Black Lives Matter activists demonstrated Monday against “racist” COVID-19 vaccine mandates, staging a rally outside a restaurant they said used the city’s mandate to deny service to Black patrons.
The crowd protesting in front of Carmine’s restaurant in Manhattan chanted “Carmine’s are racist,” according to reports.
The protest stemmed from a brawl last week when a hostess at Carmine’s demanded proof from patrons, including three Black women. The activists condemned the mandate as an excuse to discriminate against Black people and exclude them from restaurants, bars and entertainment venues.
“Having a vaccination card does not protect you from discrimination,” said Chivona Newsome, co-founder of Black Lives Matter of Greater New York. “The 1964 Civil Rights Act prohibits the actions of Carmine’s. It says it is illegal to discriminate against you on the basis of race.”
She added, “Seventy-two percent of Black people in this city from ages 18 to 44 are unvaccinated. So what is going to stop the Gestapo, I mean the NYPD, from rounding up Black people, from snatching them off the train, off the bus?”
The brawl at Carmine’s erupted when a 24-year old hostess allegedly accused three Black women from Texas of carrying fake COVID-19 vaccine cards, The New York Times reported,
Lawyers for Carmine’s and the women both showed that the women did provide proof of vaccination. However, the attorney representing one of the women, Kaeita Nkeenge Rankin, a doctor, said the hostess “spewed out” the N-word.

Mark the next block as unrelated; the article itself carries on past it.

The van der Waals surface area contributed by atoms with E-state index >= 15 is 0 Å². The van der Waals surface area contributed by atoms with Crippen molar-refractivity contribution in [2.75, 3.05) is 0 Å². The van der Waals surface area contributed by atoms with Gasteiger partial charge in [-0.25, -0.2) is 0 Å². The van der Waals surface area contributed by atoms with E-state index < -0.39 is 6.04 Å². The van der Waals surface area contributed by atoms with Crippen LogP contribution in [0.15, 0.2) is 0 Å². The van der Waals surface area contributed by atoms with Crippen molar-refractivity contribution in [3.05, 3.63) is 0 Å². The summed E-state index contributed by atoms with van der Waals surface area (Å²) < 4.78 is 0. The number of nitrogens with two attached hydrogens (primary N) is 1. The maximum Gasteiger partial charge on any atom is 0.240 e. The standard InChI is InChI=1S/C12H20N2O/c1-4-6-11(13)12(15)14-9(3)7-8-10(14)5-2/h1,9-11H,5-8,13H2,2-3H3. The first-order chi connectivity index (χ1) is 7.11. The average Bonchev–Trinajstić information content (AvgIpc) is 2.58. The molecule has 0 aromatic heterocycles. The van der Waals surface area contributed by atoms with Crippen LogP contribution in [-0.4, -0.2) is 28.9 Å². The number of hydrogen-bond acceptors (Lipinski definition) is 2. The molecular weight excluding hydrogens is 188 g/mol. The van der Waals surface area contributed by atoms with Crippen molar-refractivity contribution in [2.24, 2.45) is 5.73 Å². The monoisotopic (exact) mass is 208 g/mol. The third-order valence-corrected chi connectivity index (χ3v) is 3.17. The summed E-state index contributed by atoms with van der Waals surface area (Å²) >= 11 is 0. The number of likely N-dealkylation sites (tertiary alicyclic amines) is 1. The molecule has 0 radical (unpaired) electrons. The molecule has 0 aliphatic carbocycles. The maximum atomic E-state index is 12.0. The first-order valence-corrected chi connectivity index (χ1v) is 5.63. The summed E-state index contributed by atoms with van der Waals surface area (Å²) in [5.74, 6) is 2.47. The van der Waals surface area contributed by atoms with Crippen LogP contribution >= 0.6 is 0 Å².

Two men later attempted to join the three women inside the restaurant but were denied entry, because they did not have vaccination cards. Following the fight, New York Police Department officers arrested the three women for investigation of criminal mischief and assault.
“Nothing about this incident suggests race was an issue,” Carolyn Richmond, a lawyer who represents the restaurant, wrote in an email to The Times. “The pandemic has added a key responsibility to the host position — ensuring the safety and health of all employees and guests by checking for proof of vaccination in compliance with New York City law.”
On Sept. 13, the city began requiring that restaurants and other public indoor establishments ask for proof of vaccination status from their customers.
“If you want to participate in our society fully, you’ve got to get vaccinated,” New York Mayor Bill de Blasio said at the time. “The only way to patronize these establishments is if you are vaccinated, at least one dose. The same for folks in terms of work, they will need at least one dose.”
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